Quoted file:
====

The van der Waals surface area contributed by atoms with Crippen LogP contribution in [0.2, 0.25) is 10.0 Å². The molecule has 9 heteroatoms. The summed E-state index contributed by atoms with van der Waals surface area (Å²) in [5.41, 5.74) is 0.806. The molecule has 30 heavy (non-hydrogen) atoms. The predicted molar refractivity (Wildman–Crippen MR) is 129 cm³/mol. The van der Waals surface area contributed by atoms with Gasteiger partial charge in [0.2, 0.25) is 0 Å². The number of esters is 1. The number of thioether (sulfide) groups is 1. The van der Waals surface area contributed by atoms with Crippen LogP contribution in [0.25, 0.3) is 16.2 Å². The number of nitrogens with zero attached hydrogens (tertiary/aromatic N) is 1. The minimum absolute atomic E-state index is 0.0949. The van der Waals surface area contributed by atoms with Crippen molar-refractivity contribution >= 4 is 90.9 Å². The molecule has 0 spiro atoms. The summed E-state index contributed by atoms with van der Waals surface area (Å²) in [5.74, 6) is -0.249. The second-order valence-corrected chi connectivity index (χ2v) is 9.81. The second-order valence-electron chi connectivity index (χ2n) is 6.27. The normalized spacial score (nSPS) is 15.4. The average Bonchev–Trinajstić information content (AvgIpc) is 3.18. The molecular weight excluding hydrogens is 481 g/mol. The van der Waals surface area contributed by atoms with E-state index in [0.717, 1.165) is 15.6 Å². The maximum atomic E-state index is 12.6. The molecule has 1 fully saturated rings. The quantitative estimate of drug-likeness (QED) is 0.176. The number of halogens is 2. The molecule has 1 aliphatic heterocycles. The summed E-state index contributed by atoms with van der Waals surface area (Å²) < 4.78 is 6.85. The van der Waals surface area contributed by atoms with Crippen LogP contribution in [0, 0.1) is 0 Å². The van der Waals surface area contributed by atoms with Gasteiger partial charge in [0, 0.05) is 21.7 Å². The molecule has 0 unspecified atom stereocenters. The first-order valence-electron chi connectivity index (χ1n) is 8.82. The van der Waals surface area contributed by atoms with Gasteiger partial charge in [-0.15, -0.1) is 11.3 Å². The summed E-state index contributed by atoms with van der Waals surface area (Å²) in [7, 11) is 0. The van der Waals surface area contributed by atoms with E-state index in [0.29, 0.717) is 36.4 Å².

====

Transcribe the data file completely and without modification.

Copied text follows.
The van der Waals surface area contributed by atoms with Crippen LogP contribution in [0.2, 0.25) is 10.0 Å². The molecule has 9 heteroatoms. The summed E-state index contributed by atoms with van der Waals surface area (Å²) in [5.41, 5.74) is 0.806. The molecule has 30 heavy (non-hydrogen) atoms. The predicted molar refractivity (Wildman–Crippen MR) is 129 cm³/mol. The van der Waals surface area contributed by atoms with Gasteiger partial charge in [0.2, 0.25) is 0 Å². The number of esters is 1. The number of thioether (sulfide) groups is 1. The van der Waals surface area contributed by atoms with Crippen LogP contribution in [0.25, 0.3) is 16.2 Å². The number of nitrogens with zero attached hydrogens (tertiary/aromatic N) is 1. The minimum absolute atomic E-state index is 0.0949. The van der Waals surface area contributed by atoms with Crippen molar-refractivity contribution >= 4 is 90.9 Å². The molecule has 0 spiro atoms. The summed E-state index contributed by atoms with van der Waals surface area (Å²) in [5.74, 6) is -0.249. The second-order valence-corrected chi connectivity index (χ2v) is 9.81. The second-order valence-electron chi connectivity index (χ2n) is 6.27. The normalized spacial score (nSPS) is 15.4. The average Bonchev–Trinajstić information content (AvgIpc) is 3.18. The molecular weight excluding hydrogens is 481 g/mol. The van der Waals surface area contributed by atoms with E-state index in [0.717, 1.165) is 15.6 Å². The maximum atomic E-state index is 12.6. The molecule has 1 fully saturated rings. The quantitative estimate of drug-likeness (QED) is 0.176. The number of halogens is 2. The molecule has 1 aliphatic heterocycles. The summed E-state index contributed by atoms with van der Waals surface area (Å²) < 4.78 is 6.85. The van der Waals surface area contributed by atoms with Crippen LogP contribution in [0, 0.1) is 0 Å². The van der Waals surface area contributed by atoms with Gasteiger partial charge in [0, 0.05) is 21.7 Å². The molecule has 0 unspecified atom stereocenters. The first-order valence-electron chi connectivity index (χ1n) is 8.82. The van der Waals surface area contributed by atoms with Gasteiger partial charge in [-0.15, -0.1) is 11.3 Å². The summed E-state index contributed by atoms with van der Waals surface area (Å²) in [7, 11) is 0. The van der Waals surface area contributed by atoms with E-state index in [0.29, 0.717) is 36.4 Å².